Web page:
"The physical part of our friendship happened along the way and it was just as beautiful," Robyn Crawford tells PEOPLE of her bond with Whitney Houston
In her new memoir, A Song For You: My Life with Whitney Houston, excerpted exclusively in this week’s PEOPLE, Crawford writes that she and Houston fell in love the first summer they met in 1980. Crawford was 19 and the singer was about to turn 17, and they were both counselors at a summer camp in East Orange, New Jersey.
“We wanted to be together and it was just us,” Crawford tells PEOPLE.
“The physical part of our friendship happened along the way and it was just as beautiful,” she says. “We were on a journey together and and we were connected.”
They shared their first kiss together that summer when Whitney invited Robyn over to her house.
“We talked and talked,” writes Crawford. “And then all of a sudden, we were face to face. The first kiss was long and slow, like honey. As we eased out of it, my nerves shot up and my heart beat furiously. Something was happening between us.”
The pair were intimate shortly after they shared their first kiss. They spent the night at the home of a friend.
“At the apartment we took off our clothes, and for the first time, we touched each other,” she writes. “Caressing her and loving her felt like a dream.”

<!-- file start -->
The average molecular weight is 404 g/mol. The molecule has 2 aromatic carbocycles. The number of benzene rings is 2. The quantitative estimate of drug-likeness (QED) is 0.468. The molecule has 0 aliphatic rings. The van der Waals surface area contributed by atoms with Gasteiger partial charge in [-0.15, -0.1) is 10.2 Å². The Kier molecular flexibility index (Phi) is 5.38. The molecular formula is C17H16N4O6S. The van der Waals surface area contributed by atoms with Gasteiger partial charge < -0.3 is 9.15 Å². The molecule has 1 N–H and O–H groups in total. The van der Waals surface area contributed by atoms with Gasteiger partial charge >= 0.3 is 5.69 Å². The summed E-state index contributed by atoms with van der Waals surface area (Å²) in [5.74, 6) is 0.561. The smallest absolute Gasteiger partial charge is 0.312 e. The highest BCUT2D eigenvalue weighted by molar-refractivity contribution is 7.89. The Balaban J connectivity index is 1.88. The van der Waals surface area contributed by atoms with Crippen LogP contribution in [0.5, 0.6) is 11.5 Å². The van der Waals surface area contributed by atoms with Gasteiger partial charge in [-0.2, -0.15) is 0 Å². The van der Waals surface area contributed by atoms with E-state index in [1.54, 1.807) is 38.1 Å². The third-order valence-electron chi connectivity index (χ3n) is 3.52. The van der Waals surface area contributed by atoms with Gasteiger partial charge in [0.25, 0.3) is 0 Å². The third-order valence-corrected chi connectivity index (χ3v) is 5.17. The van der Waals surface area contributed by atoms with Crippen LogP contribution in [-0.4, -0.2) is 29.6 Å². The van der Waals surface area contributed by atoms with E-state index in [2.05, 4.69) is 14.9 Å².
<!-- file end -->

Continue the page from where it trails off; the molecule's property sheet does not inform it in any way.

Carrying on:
As Crawford recounts in her book, the physical part of their relationship ended after a few years, when Houston said they could no longer be intimate shortly after she signed a record deal with Clive Davis at Arista, in 1982.
“She said we shouldn’t be physical anymore because it would make our journey even more difficult,” Crawford wrote in the book. “She said if people find out about us, they would use this against us, and back in the ’80s that’s how it felt.”
Crawford added that Houston’s family — especially her mom, Cissy Houston — told them “it wasn’t natural for two women to be that close.”
“But we were that close,” Crawford wrote.
Crawford said she “found comfort in my silence,” and that she and Houston “never talked about labels, like lesbian or gay.”
“We just lived our lives and I hoped it could go on that way forever,” she continued. “Whitney knows I loved her and I know she loved me. We really meant everything to each other. We vowed to stand by each other.”
And that she continues to do. “She was the friend that I prayed for,” says Crawford.
Of writing the memoir, Crawford said, “I wanted to lift her legacy, give her respect and share the story of who she was before the fame, and in that, to embrace our friendship.”
For more of Robyn Crawford’s memories of Whitney Houston, pick up the latest issue of PEOPLE, on newsstands Friday.